An American expat in Helsinki: A fellow happy European transplant a huge fan of Finland’s social democracy
Michael Hunt and I at Mikkeller Bar in Helsinki. Photo by Marina Pascucci
(This is the second of a three-blog series on Finland. Today: A fellow American expat in Helsinki.)
HELSINKI – They say everyone has an unknown twin somewhere on the planet. I met mine here in dark, cold Finland just before Christmas.
Michael Hunt and I don’t look like twins. We don’t sound like twins. But compare our life stories and we are looking at each other in the mirror. Let’s see. We both:
- Were sportswriters in the U.S. for 40 years.
- Worked at major metro dailies from 1990-2014, starting off covering college sports then moving onto the pros.
- Got burned out and quit in 2014.
- Retired to European countries.
- Fell in love with local women.
- Are freelance journalists.
- Like to drink. (See Item 1 above.)
But here’s the biggest similarity of all: Neither the Russian army nor Roman gladiators could make us leave our adopted nations.
Hunt, who’s only one year younger than me at 64, is an American expat in Helsinki where he has lived since 2017. Like myself, he did a full-body nosedive into the culture. He learned some of the language and not only appreciates Finland’s socialist democracy but embraces it. All you Republicans who equate socialism with the demise of civilization, please read on.
You may learn why Finland sounds like planet Earth’s ideal nation.
“There’s a feeling of overwhelming serenity here,” Michael said. “I felt it immediately.”
The local bar
We met at Mikkeller Bar, a cozy, neighborhood joint selling tasty Finnish craft beer for 6-12 euros, depending on the size, and more moderately priced than the more larcenous Nordic nations. Marina and I had arrived the night before and spent a fabulous day touring the Finnish capital. Helsinki is like this fairy tale city where everything is perfect and in place, so orderly you don’t even dare cross on a red light. Traffic is minimal. So is poverty. Homelessness is non-existent. We didn’t see so much as a cigarette butt in the streets. You think it rains pixie dust.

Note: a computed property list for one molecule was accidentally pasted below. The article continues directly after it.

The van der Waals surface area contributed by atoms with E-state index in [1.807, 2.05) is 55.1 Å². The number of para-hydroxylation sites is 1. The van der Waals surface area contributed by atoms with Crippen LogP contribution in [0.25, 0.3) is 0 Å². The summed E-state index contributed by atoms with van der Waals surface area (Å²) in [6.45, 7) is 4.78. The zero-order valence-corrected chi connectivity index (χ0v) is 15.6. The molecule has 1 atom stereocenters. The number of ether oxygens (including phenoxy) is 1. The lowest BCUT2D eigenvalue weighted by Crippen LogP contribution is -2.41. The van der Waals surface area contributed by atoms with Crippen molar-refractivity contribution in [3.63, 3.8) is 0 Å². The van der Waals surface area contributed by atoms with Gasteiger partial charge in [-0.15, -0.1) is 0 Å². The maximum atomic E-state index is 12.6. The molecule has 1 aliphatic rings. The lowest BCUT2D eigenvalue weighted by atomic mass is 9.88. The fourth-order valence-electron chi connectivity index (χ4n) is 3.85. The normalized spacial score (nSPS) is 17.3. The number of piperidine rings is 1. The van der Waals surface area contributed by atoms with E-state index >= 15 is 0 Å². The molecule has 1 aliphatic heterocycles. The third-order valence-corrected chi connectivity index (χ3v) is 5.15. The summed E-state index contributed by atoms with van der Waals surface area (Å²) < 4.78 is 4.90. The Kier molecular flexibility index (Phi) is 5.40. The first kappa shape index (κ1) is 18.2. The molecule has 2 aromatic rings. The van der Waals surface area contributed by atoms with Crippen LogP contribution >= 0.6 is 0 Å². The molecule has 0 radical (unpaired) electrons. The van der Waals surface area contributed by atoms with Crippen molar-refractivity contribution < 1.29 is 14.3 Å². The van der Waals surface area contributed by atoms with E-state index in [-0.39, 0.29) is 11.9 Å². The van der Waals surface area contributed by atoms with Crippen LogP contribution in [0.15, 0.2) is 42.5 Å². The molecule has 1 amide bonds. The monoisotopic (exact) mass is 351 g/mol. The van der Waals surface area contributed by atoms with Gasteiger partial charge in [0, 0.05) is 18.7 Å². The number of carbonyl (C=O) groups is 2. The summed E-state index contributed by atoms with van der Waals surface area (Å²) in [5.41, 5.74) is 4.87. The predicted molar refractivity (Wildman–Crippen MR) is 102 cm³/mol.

Even the snowmen seemed to smile.
We strolled through its quaint Christmas market on the harbor, sampling local jelly candies and jams and wondering if we could ever use reindeer-wool gloves in Rome. We had delicious salmon soup, a Finnish diet staple, in Market Hall, since 1889 a Helsinki landmark for local foods and hot coffee on cold days. It had hardly changed since my only other visit to Finland in 1978.
We walked up the Esplanade, Helsinki’s three-block downtown green space, lined this month with bushes covered in white Christmas lights and bright, illuminated wooden reindeer. It was a relatively mild 37 degrees with a cold breeze coming off the Gulf of Finland. Finns look attractive even in stocking caps.
Over a couple pints of a Salama dark IPA, Michael and I exchanged stories. Michael is big and burly with a big mop of curly hair. He’s a great storyteller, as important to our craft as a laptop and cynicism.
An American expat in Helsinki’s story
We had never met despite covering the same events over the years. However, we both got burned out on sports writing about the same time in 2014. I retired from The Denver Post on Jan. 5 and moved directly to Rome five days later; he left the Milwaukee Journal Dec. 1 to teach news writing at South Carolina, his alma mater.
He later fulfilled a long-time dream of living in New York and getting his masters by studying journalism at Columbia where he met his girlfriend, Nina, who also attended.
Her student visa ran out in 2016 and she got a job in Helsinki. She invited him back for Christmas.
“I had such a good feeling,” he said with a slight touch of South Carolina twang. “I remember the Finnair flight. As soon as the wheels touched down in Helsinki, I said, I feel I’m at home. I’ve never had one bad feeling, no regret, no buyer’s response.
“I loved it from the minute I got here.”
You can see why. However, it helps to be liberal. You know, those people who think about other things besides themselves. People who aren’t afraid of adventure and getting out of their comfort zone to accept – no, adopt – a different culture.
Finland is like Santa. It has so much to like. For the fourth straight year, the United Nations Sustainable Development Solutions Network named Finland the Happiest Country in the World. (The U.S. was 14th.)
Finland for free
College education is free. Health care is practically free. Finland expects to be carbon neutral by 2035. In fact, there are 100,000 fewer cars in Helsinki than a few decades ago and the city emits 28 percent less carbon than in 1990, according to The New York Times.